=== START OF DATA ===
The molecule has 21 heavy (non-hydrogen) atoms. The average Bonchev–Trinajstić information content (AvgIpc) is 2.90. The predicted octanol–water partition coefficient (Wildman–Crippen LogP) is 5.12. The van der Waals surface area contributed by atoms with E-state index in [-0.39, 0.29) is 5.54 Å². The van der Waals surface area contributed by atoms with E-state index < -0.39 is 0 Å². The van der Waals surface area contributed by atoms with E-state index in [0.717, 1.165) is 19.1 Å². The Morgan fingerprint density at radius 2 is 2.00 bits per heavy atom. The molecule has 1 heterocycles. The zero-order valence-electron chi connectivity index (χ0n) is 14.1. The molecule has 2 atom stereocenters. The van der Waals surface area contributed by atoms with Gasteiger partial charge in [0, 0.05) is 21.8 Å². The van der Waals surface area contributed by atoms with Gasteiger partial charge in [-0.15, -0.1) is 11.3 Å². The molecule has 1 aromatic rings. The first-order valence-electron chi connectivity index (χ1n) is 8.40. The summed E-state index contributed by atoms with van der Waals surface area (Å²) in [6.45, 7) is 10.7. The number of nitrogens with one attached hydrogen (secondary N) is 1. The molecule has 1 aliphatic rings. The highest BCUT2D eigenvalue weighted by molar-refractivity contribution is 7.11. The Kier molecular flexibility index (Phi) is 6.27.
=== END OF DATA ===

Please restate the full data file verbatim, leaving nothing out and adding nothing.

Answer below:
The molecule has 21 heavy (non-hydrogen) atoms. The average Bonchev–Trinajstić information content (AvgIpc) is 2.90. The predicted octanol–water partition coefficient (Wildman–Crippen LogP) is 5.12. The van der Waals surface area contributed by atoms with E-state index in [-0.39, 0.29) is 5.54 Å². The van der Waals surface area contributed by atoms with E-state index < -0.39 is 0 Å². The van der Waals surface area contributed by atoms with E-state index in [0.717, 1.165) is 19.1 Å². The Morgan fingerprint density at radius 2 is 2.00 bits per heavy atom. The molecule has 1 heterocycles. The zero-order valence-electron chi connectivity index (χ0n) is 14.1. The molecule has 2 atom stereocenters. The van der Waals surface area contributed by atoms with Gasteiger partial charge in [0, 0.05) is 21.8 Å². The van der Waals surface area contributed by atoms with Gasteiger partial charge in [-0.15, -0.1) is 11.3 Å². The molecule has 1 aromatic rings. The first-order valence-electron chi connectivity index (χ1n) is 8.40. The summed E-state index contributed by atoms with van der Waals surface area (Å²) in [6.45, 7) is 10.7. The number of nitrogens with one attached hydrogen (secondary N) is 1. The molecule has 1 aliphatic rings. The highest BCUT2D eigenvalue weighted by molar-refractivity contribution is 7.11. The Kier molecular flexibility index (Phi) is 6.27.